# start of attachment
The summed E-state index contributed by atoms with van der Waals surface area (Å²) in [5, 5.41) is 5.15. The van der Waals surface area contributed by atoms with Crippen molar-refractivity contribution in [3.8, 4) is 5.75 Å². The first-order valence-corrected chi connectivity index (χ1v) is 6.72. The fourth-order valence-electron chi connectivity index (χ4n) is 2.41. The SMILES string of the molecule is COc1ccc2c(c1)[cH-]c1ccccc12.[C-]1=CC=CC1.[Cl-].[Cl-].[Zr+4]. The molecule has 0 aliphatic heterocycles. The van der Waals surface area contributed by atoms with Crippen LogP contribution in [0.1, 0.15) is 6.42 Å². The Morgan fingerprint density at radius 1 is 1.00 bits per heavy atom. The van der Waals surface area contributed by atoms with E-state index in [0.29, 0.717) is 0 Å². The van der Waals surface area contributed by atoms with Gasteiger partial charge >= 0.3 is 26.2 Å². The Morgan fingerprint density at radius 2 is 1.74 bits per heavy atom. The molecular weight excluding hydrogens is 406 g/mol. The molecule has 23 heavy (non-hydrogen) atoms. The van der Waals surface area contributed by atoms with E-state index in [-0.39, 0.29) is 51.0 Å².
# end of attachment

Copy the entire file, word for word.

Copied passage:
The summed E-state index contributed by atoms with van der Waals surface area (Å²) in [5, 5.41) is 5.15. The van der Waals surface area contributed by atoms with Crippen molar-refractivity contribution in [3.8, 4) is 5.75 Å². The first-order valence-corrected chi connectivity index (χ1v) is 6.72. The fourth-order valence-electron chi connectivity index (χ4n) is 2.41. The SMILES string of the molecule is COc1ccc2c(c1)[cH-]c1ccccc12.[C-]1=CC=CC1.[Cl-].[Cl-].[Zr+4]. The molecule has 0 aliphatic heterocycles. The van der Waals surface area contributed by atoms with Crippen LogP contribution in [0.1, 0.15) is 6.42 Å². The Morgan fingerprint density at radius 1 is 1.00 bits per heavy atom. The van der Waals surface area contributed by atoms with E-state index in [0.29, 0.717) is 0 Å². The van der Waals surface area contributed by atoms with Gasteiger partial charge >= 0.3 is 26.2 Å². The Morgan fingerprint density at radius 2 is 1.74 bits per heavy atom. The molecular weight excluding hydrogens is 406 g/mol. The molecule has 23 heavy (non-hydrogen) atoms. The van der Waals surface area contributed by atoms with E-state index in [-0.39, 0.29) is 51.0 Å².